Personality a Key Ingredient for Local Chef

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Matt Geiger
Chef Rod Ladson in the kitchen at Johnny's Italian Steakhouse. Times-Tribune photo by Matt Geiger

There’s an old saying about going to dinner and a show. When Rod Ladson is the chef, dinner is part of the show.

“In high school I wanted to be a comedian,” reflects the jovial culinary maestro. “I was in drama all four years. I loved to be on stage and be in the limelight.”

For nearly five years now, Ladson has been center stage as executive chef at Johnny’s Italian Steakhouse, 8390 Market Street in Greenway Station.

He treats the 1940s-themed restaurant like a theater. The bartenders are called “bootleggers.” All servers have a role to play. The kitchen is like a sweltering green room accented by bubbling saucepans and the perpetual clattering of dishes.

With his long dreadlocks, barrel chest and gregarious personality, Ladson’s is a familiar face for many. He’s known for his two-minute cooking segments on NBC, his culinary classes and community projects, and various other public appearances. (He’ll lead a group of foodies on a 10-day excursion across the Mediterranean next year.)

The restaurant, a franchise with seven locations in the United States, is modeled after Rat Pack-era supper clubs, but Ladson’s eclectic recipes draw on influences ranging from the Caribbean to Africa, from steak and potatoes to crab stuffed orange roughy.

Ladson grew up on Pennyroyal Road in Georgetown, South Carolina. He was part of a large, tightly knit family where “you could say just about anything and feel comfortable.” His early immersion in cooking was casual.

“You don’t get exact recipes from my family,” he recalls. “If you don’t pay attention, you don’t learn.”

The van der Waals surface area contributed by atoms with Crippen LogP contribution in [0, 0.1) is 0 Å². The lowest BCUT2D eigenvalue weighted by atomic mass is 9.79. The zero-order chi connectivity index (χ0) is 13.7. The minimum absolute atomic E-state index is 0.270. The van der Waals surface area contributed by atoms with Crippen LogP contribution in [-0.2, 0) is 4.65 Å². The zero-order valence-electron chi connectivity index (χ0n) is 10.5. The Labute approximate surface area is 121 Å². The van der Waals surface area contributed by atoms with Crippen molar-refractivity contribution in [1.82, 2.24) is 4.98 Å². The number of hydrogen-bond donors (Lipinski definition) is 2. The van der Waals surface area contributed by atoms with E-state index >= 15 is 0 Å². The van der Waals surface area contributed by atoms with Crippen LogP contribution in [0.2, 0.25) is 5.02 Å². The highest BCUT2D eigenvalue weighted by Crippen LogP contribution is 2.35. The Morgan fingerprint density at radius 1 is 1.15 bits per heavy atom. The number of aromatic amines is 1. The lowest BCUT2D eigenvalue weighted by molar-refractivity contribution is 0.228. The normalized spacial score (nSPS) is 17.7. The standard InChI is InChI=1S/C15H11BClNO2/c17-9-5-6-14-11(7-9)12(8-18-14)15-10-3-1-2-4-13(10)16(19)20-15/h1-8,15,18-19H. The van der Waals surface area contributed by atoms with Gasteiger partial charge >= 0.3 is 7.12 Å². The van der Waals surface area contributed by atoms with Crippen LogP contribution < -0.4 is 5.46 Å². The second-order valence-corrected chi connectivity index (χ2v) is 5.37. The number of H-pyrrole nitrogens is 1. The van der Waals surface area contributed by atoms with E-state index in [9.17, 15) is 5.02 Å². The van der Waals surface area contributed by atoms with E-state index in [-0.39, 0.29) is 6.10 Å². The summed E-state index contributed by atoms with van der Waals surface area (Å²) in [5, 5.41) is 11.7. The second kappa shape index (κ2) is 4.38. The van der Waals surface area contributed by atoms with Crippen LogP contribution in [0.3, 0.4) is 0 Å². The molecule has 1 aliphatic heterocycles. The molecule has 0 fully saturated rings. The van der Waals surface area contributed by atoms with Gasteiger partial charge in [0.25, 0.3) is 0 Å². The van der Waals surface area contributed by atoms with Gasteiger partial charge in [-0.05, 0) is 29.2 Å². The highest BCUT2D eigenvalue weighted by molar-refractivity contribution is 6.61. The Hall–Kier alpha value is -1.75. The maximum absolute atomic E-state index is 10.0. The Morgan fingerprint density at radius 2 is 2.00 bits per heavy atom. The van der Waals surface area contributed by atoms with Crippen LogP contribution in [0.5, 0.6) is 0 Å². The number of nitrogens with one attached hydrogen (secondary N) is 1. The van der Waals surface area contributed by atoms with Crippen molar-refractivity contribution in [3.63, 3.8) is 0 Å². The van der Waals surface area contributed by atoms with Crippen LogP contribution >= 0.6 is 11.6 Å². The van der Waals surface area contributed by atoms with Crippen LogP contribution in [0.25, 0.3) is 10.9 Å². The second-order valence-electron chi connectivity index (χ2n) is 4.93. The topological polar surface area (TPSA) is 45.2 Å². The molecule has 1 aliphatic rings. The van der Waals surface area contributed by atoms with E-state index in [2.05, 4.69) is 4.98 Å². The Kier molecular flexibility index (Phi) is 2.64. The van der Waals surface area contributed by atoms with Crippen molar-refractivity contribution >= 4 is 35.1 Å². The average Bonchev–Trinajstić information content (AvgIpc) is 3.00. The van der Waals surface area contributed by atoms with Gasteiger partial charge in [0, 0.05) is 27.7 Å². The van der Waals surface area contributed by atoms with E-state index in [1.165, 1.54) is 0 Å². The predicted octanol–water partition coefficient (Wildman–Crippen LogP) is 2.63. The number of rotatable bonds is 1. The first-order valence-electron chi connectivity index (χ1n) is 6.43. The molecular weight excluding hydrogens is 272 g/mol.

He also credits his parents and siblings with encouraging his gregarious personality. “Growing up in a big family, you had to have a big voice to survive,” he says.

When Ladson was 13, they picked up and moved to Connecticut. He eventually headed to Springfield College in Massachusetts, where he studied graphic design.

But Ladson was already on his current path, even if the very beginning was inadvertent.

“I started in the service industry by working at McDonald’s, believe it or not,” he says. “I worked there through school and was eventually promoted within the company.”

He ended up at Universal Studios in Orlando, Florida. There, his affinity for the stage, his training in design, and his love of food were combined for the first time.

He carried that philosophy to Johnny’s Italian Steakhouse when he arrived in Wisconsin.

“The seven Johnny’s chefs work together on the core menu,” Ladson explains. “Then I have the freedom to create our weekly specials, our happy hour specials, our catering menu and those types of things.”

Seated on a bar stool as a crackling track of Louis Armstrong trumpets out of a speaker overhead, he lays out a philosophy in which flavor, aesthetics and good conversation combine to create a rewarding culinary experience.

“I decided when I left graphic design that I would always maintain control,” he says. “I wanted to entertain people and draw them in, and I wanted to really own that.”

 In addition to crafting recipes for the restaurant, he’s 80 percent done writing a cookbook almost three years in the making. While Ladson is the chief architect of the recipes, his goal is to create a “community cookbook.” He’s working with 100 Black Men of Madison on the project.

The 100 Black Men organization was born in New York City in 1963, when a diverse group of African American men began exploring ways of improving conditions in their communities. The 100 Black Men of Madison chapter was incorporated in 1995 as a nonprofit organization.

“The idea of the cookbook is to combine old soul and new soul,” Ladson says. “To keep the delicious dishes but get away from some of the frying.”

He also collaborates with AKA Sorority and Group Health United of South Central Wisconsin, working to help people live to 100 years old.

He offers cooking classes for parties and individuals. (He once helped a hopeful groom get engaged when he cooked dinner for the prospective bride at her home.)

Ladson doles out frequent kudos to everyone from his sous chef to the director of his television spots. And he says children played a key role in shaping his approach to recipe creation.

“I learned a lot about creating recipes from teaching kids, actually,” he says. “If you put broccoli on a plate in front of kids, they won’t eat it. But if you let them cook – if they get to help prepare the meal and they use that ingredient – then they’ll clean their plates.”

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